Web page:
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What is a Supplemental Agreement?

Malcolm Tatum
Updated May 16, 2024
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Supplemental agreements are legally binding documents that are used to modify contracts that are already in force. This type of document is sometimes used as a means of allowing the existing agreement to remain in place with the same ending date, while adding or removing some provisions or terms to the working relationship. A supplemental agreement is often an ideal solutions when there is no desire to renegotiate an entirely new contract to take the place of the current agreement.

This type of agreement has the benefit of making it possible to amend a previous agreement with relatively little effort. The usual process is a negotiation between the client and the provider to determine what changes they agree to make to the contract that currently governs their working relationship. The changes may involve modifying a couple of terms within the current agreement, or possibly adding provisions that cover a new service or product that the client wishes to begin purchasing on an ongoing basis. With this approach, any terms and provisions that are not specifically addressed in the text of the supplemental agreement remain intact, and are considered binding for the duration of the modified contract.

While many businesses choose to create a new agreement and essentially roll the old contract into the new one, a supplemental agreement eliminates the need for this type of activity. In many situations, creating a new agreement also extends the duration of the contract, a factor that may or may not be agreeable to the customer. With a supplemental agreement, the contract duration is rarely changed. Instead, the terms and conditions that apply for the remainder of the contract period are altered, without committing the customer to a longer term.

There are differences of opinion on the benefits associated with a supplemental agreement approach. Some find this a useful tool in updating existing contracts without the need to go through the process of essentially starting a whole new agreement. Those who feel the supplemental agreement model is somewhat outmoded tend to point out that the addition of supplements to an existing contract can sometimes cause conflicts that lead to difficulties between the two parties involved, due to confusion about the content of the main agreement and the supplement. Creating a new contract, according to those who do not favor the supplemental agreement approach, minimizes the opportunity for confusion, and thus helps maintain confidence and trust between the supplier and the customer.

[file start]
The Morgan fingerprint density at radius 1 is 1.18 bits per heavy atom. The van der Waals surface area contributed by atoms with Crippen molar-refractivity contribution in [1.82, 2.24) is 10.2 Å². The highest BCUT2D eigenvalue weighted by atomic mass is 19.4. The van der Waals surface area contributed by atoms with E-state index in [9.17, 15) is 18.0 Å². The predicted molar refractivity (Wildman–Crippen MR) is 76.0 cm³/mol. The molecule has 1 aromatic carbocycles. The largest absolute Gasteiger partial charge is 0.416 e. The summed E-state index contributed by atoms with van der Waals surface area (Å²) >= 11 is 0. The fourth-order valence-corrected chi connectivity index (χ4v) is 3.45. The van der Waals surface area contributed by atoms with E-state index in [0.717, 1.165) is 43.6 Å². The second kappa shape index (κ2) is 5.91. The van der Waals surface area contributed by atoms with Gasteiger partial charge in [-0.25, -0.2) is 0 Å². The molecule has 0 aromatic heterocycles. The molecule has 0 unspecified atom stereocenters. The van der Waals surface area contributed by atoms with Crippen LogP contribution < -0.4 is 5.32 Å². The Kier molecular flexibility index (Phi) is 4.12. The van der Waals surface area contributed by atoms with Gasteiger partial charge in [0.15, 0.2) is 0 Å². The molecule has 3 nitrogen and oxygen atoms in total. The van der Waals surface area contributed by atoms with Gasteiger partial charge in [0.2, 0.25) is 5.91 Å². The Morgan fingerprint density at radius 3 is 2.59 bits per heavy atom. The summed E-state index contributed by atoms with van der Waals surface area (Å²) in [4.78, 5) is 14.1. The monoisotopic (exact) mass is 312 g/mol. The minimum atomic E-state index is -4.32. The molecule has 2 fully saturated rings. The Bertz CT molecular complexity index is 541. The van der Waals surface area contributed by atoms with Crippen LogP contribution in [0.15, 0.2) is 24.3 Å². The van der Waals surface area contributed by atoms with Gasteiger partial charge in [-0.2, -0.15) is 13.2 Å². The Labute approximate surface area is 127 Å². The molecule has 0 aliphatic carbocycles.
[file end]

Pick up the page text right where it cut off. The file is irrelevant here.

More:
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Malcolm Tatum
By Malcolm Tatum
Malcolm Tatum, a former teleconferencing industry professional, followed his passion for trivia, research, and writing to become a full-time freelance writer. He has contributed articles to a variety of print and online publications, including SmartCapitalMind, and his work has also been featured in poetry collections, devotional anthologies, and newspapers. When not writing, Malcolm enjoys collecting vinyl records, following minor league baseball, and cycling.
Discussion Comments
By everetra — On Jan 02, 2012

@hamje32 - I’ve done some software consulting on the side. I like to have things in writing, so I draw up a consultancy agreement between me and the customer.

However, as everyone knows with software development, things do change. Usually in the consultancy agreement itself there are already provisions that allow for changes to the contract, or the possibility of adding new features to the product which will be billable at the going rate.

However, sometimes the customer will request major changes. In that case I write up an addendum to the main agreement to make it clear what the deliverables will be, and the expected payment. I rarely have to write a new agreement all over again however.

By nony — On Jan 01, 2012

@hamje32 - One legal agreement where you often see supplements and addendums is a bill passed by Congress. Amendments, as they are called in this context, are pretty much par for the course. I think it make sense.

I don't see the benefit of rewriting the whole bill, especially since bills already tend to take up too many pages as they are. Also, the amendments have the effect of “rewriting” the bill anyway.

I don’t know if you’ve ever read a long piece of legislation, but it is stuffed with legalese, and only the lawyers know what it really says half the time. So they can make it say something completely different if needed. In either case we will be at the mercy of interpreters to know what’s really in the bill.

By hamje32 — On Dec 31, 2011

Whether supplemental agreements are good or not depends, I think, on the nature of the agreement and the product or service in question.

I think if a product or service has had a major upgrade since its initial release, then a supplemental agreement is probably not a good idea.

In my opinion, when you change the product or service in a substantial way, then you need to start over, even if you think the old agreement still holds true.

Sometimes people will make changes in a supplemental agreement and say things like older rules are “grandfathered” in, but I’ve never liked that approach. It’s better that you start new and spell everything out, from beginning to end, in my opinion.

Malcolm Tatum
Malcolm Tatum
Malcolm Tatum, a former teleconferencing industry professional, followed his passion for trivia, research, and writing...
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